In sectors like green technology, Chinese companies’ advantages are clear. State-controlled banks are providing generous loans at near-zero interest rates to Chinese-owned companies that manufacture clean energy equipment like solar panels. And foreign-owned companies that set up wind farms in China have been banned from selling carbon-emissions credits to businesses in Europe, denying these companies millions in revenue even as Chinese-owned companies with wind farms are allowed to sell the credits.

Analysts point to a surge of economic nationalism across China, and not just inside government ministries, after China’s heady success in the face of the global downturn.

China’s commerce ministry, for instance, had a cool but not especially confrontational initial response last autumn to President Obama’s imposition of tariffs on tires. But after a weekend of furious exchanges on Chinese Internet chat rooms and suggestions that the Chinese government was not standing up to the United States, the commerce ministry issued a blistering statement describing its plans to investigate automotive and chicken imports.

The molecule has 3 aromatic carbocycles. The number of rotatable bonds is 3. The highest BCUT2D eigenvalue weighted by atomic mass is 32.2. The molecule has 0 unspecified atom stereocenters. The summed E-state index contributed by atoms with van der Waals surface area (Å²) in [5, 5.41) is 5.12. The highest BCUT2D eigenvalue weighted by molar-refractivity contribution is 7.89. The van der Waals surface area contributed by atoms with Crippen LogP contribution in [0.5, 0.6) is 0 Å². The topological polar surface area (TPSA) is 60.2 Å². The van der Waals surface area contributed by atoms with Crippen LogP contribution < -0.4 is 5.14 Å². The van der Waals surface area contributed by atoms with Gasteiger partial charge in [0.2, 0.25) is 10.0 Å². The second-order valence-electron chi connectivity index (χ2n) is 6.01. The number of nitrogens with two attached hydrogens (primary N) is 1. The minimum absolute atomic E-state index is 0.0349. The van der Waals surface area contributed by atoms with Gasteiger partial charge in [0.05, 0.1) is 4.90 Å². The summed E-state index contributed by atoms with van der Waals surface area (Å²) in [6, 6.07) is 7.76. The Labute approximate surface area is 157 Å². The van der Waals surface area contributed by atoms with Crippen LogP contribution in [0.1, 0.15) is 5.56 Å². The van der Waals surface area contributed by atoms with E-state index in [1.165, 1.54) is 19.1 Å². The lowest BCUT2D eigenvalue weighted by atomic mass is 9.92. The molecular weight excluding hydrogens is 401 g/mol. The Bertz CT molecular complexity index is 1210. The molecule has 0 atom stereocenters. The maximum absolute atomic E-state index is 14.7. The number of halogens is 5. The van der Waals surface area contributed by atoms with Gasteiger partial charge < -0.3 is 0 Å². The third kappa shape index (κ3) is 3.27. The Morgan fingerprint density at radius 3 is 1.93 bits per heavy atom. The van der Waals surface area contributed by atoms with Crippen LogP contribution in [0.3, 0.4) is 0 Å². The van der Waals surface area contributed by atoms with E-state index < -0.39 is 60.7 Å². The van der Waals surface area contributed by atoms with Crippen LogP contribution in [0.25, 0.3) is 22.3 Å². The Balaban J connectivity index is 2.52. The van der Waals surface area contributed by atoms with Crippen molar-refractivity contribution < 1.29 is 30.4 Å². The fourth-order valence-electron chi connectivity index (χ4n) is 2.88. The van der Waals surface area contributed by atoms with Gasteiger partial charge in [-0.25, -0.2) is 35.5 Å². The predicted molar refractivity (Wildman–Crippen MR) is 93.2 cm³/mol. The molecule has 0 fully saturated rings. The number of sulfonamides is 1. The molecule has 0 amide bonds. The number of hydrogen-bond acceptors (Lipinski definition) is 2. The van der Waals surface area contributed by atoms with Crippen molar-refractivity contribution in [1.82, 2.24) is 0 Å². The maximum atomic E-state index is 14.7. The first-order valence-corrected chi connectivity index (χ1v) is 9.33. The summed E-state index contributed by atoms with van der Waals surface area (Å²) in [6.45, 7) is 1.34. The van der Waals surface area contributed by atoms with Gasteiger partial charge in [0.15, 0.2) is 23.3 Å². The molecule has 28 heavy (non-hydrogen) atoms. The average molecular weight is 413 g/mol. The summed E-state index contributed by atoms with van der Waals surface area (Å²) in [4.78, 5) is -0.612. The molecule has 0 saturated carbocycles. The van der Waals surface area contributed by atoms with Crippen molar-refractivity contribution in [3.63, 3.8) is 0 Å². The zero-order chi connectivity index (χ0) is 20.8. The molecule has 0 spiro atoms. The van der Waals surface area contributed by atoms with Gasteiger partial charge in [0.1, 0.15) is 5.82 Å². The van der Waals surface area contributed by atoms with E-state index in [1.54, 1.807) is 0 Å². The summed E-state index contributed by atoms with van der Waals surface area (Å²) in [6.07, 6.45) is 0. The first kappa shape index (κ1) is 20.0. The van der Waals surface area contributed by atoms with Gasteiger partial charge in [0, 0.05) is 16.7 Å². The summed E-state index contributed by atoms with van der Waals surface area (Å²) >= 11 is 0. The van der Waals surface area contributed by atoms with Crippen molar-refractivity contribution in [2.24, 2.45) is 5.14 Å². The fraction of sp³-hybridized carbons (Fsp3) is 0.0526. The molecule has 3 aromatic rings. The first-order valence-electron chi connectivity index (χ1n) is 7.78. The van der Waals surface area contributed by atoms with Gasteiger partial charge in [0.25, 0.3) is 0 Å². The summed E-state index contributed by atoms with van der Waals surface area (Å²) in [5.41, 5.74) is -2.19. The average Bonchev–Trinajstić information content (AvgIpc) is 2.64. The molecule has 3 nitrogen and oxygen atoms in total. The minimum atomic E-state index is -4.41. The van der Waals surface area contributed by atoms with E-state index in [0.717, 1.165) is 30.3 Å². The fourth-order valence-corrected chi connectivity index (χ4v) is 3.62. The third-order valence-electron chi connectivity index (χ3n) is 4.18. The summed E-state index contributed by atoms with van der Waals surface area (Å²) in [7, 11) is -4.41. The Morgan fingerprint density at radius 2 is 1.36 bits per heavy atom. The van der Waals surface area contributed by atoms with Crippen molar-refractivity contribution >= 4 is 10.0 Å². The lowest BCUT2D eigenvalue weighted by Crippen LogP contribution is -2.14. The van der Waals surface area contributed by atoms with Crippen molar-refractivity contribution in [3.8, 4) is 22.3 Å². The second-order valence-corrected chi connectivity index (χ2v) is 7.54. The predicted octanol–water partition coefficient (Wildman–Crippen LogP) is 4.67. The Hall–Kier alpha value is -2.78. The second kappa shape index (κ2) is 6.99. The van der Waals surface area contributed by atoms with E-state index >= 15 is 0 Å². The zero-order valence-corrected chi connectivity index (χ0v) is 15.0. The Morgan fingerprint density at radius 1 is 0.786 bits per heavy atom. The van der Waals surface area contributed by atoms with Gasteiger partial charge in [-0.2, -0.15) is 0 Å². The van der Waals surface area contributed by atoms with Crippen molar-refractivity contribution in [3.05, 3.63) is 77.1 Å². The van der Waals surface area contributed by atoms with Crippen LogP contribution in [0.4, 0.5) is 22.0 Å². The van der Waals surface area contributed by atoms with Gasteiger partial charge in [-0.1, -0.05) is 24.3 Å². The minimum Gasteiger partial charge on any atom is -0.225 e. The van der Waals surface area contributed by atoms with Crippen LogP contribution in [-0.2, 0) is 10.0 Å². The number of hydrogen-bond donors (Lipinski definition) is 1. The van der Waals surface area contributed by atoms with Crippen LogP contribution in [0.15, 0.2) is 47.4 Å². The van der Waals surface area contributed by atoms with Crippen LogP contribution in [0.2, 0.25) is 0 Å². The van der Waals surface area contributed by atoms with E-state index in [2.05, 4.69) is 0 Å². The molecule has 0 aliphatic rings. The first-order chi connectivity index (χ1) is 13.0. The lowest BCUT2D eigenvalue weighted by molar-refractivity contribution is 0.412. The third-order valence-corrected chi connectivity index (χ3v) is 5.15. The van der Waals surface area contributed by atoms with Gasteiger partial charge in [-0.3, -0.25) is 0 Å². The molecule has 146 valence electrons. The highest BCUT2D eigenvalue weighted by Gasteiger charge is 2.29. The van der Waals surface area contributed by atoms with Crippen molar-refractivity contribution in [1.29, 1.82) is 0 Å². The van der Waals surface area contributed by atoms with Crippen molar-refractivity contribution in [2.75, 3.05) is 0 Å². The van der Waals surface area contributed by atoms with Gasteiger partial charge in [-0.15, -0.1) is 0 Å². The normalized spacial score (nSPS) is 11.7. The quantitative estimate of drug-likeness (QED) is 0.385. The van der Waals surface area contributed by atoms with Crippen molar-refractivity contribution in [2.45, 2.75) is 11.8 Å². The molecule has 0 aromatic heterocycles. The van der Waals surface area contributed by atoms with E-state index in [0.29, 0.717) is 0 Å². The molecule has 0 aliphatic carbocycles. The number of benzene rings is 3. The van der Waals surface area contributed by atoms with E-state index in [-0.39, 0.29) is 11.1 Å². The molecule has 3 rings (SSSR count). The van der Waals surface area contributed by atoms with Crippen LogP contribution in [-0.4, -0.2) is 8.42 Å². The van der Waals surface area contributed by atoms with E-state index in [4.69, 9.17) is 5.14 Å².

Changes in the way the Communist Party operates have also fueled the pro-China measures. Starting with the military in the late 1990s, and gradually expanding to other industries since then, the party has gradually forced its members to choose: they can be military officers or ministry officials, or they can run companies, but they are discouraged from holding government and corporate jobs at the same time.

This shift has meant that corporate executives, often former government officials or military officers who have turned into capitalists, have more of a stake in maximizing their company’s profits.